On September 19, 2013, Chief Judge David R. Herndon of the United States District Court for the Southern District of Illinois granted class certification to participants in the Boeing 401(k) Plan, regarding claims that Boeing personnel responsible for managing the plan breached their fiduciary duties under the Employee Retirement Income Security Act (“ERISA”), by: (1) causing the Plan to pay unreasonable and excessive administrative fees to its recordkeeper, CitiStreet; (2) squandering the Plan’s massive bargaining power by including certain retail mutual funds in the Plan which charged excessive fees and paid revenue sharing “kickbacks” to CitiStreet, instead of superior, low-cost institutional investments that were available to the Plan; (3) including an undiversified and imprudent Technology Fund in the Plan; (4) selecting an imprudent Small Cap Fund, which Boeing included in the Plan in order to further its corporate relationship with the fund manager, State Street, by allowing it to collect grossly excessive fees from the fund; and (5) imprudently holding high levels of low-yielding cash and allowing State Street to collect multiple layers of fees for “managing” the Boeing Company Stock Fund. Spano v. Boeing, Case No. 06-743 (S.D.Ill.).
According to the firm’s founding partner, who is handling the case, Jerome Schlichter,“the ruling is a victory for 401(k) investors concerned about having a meaningful retirement plan.” Mr. Schlichter also stated, “The case will now proceed for all the employees and retirees plan participants who allegedly suffered harm from Boeing’s behavior.”
Case 3:06-cv-00743-DRH-DGW Document 2 Filed 09/28/06
UNITED STATES DISTRICT COURT DISTRICT
SOUTHERN DISTRICT OF ILLINOIS
Cause No: 06-743-JLF
seems that Boeing was hiding some of the fees.
Point is that this case is still ongoing- and IAM ( and SPEEA ) should be aware
A bit of Background missing from the discussion-arguments on the BA defined benefit pension plan AKA BCERP.
1) The same basic plan was available to ALL BA employees until 1999.
BOEING BCERP (PENSION PLAN FOR IAM, SPEEA, AND OTHERS
2) The plan currently covers the two biggest unions, IAM 751 and SPEEA plus about a half dozen other smaller BA unions.
3) The funding status of BCERP and other Plans currently and for the past three years can be found at
4) Note that BCERP and the PVP plan covers the majority of BA active workers
BCERP covers 58,000 and PVP covers 83,000
BCERP has had for the last three years 2 to 3 BILLION ” standard carryover”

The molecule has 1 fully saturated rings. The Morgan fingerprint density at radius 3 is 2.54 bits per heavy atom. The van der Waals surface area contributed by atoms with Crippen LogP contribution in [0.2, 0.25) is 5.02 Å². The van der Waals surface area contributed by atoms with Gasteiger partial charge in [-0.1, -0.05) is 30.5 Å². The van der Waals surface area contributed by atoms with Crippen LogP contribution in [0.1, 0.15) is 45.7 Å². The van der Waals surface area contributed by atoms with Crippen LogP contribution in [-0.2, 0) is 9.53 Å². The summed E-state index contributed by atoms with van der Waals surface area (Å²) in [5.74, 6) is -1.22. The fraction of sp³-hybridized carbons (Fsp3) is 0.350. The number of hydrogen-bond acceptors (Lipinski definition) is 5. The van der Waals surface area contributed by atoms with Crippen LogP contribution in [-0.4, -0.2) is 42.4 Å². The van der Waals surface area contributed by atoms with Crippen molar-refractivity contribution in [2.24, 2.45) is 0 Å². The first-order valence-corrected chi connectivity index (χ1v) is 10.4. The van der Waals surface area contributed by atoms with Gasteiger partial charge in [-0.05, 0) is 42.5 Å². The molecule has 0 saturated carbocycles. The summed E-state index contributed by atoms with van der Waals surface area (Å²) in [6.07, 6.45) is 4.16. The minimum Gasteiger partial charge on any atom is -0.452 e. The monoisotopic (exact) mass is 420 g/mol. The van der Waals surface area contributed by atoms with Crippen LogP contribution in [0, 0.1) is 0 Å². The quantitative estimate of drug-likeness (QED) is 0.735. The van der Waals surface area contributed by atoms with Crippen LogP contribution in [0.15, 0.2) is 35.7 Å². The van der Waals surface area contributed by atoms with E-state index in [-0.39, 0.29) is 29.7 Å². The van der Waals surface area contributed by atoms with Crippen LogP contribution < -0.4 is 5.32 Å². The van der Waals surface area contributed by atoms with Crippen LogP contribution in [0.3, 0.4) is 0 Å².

or in simplified terms ‘” surplus” to requirements. Which can be legally stuck into
PVP has had for the last three years 4 to 5 BILLION in ” surplus ”
5) A friend of mine Ms Kathy Cooper posted an interesting note she found on an employer consultant site which *may* explain why BA and other companies want to freeze DB plans. MS Cooper was the named Plaintiff in Cooper v IBM re Pension ripoffs, which eventually cost IBM about 30 Million payback for underhanded dealings.
Starts …IRS issues testing relief for closed DB plans, By Hazel BradfordÂ
Corporations that sponsor defined benefit plans closed to new employees got some good news Friday from the Internal Revenue Service, which granted relief from non-discrimination testing rules through 2015. . . .Washington lobbyists had hoped to get permanent relief from the rules, which were written to apply to ongoing plans. Closed plans came closer to violating the IRS non-discrimination rules as participants’ income grew, and some sponsors were freezing their plans as a precaution, to avoid running afoul of the rules.
6) It is not clear why BA did not offer either the same as SPEEA agreed to- new hires under 401k but DB plan continues for current employees, OR a modified version of the PVP plan ( sort of a cash balance plan with 100 percent pension at age 65 ), but instead lowered the 100 percent retirement to age 58 and $95/month/year of credited service ending in October 2016.
7) Some members of IAM will retire under the Alternate Formula in BCERP.
It has sits own hidden gotchas. Full year of credited service for both Basic( standard ) benefit ends in October every year. AND an increase in covered compensation (SS ) on jan 1 every year can result in several months of NO increase in pension $$. See :
AN EXAMPLE OF A GOTCHA IN BCERP RE ALTERNATE FORMULA AND COVERED COMPENSATION AND BONUS GOES BACK TO EARLY 90’S AND HAS NEVER BEEN CORRECTED
THE STORY OF JOELUNCHPAIL WAS DONE IN 2008. IT STILL APPLIES
More FACTS and DATA available on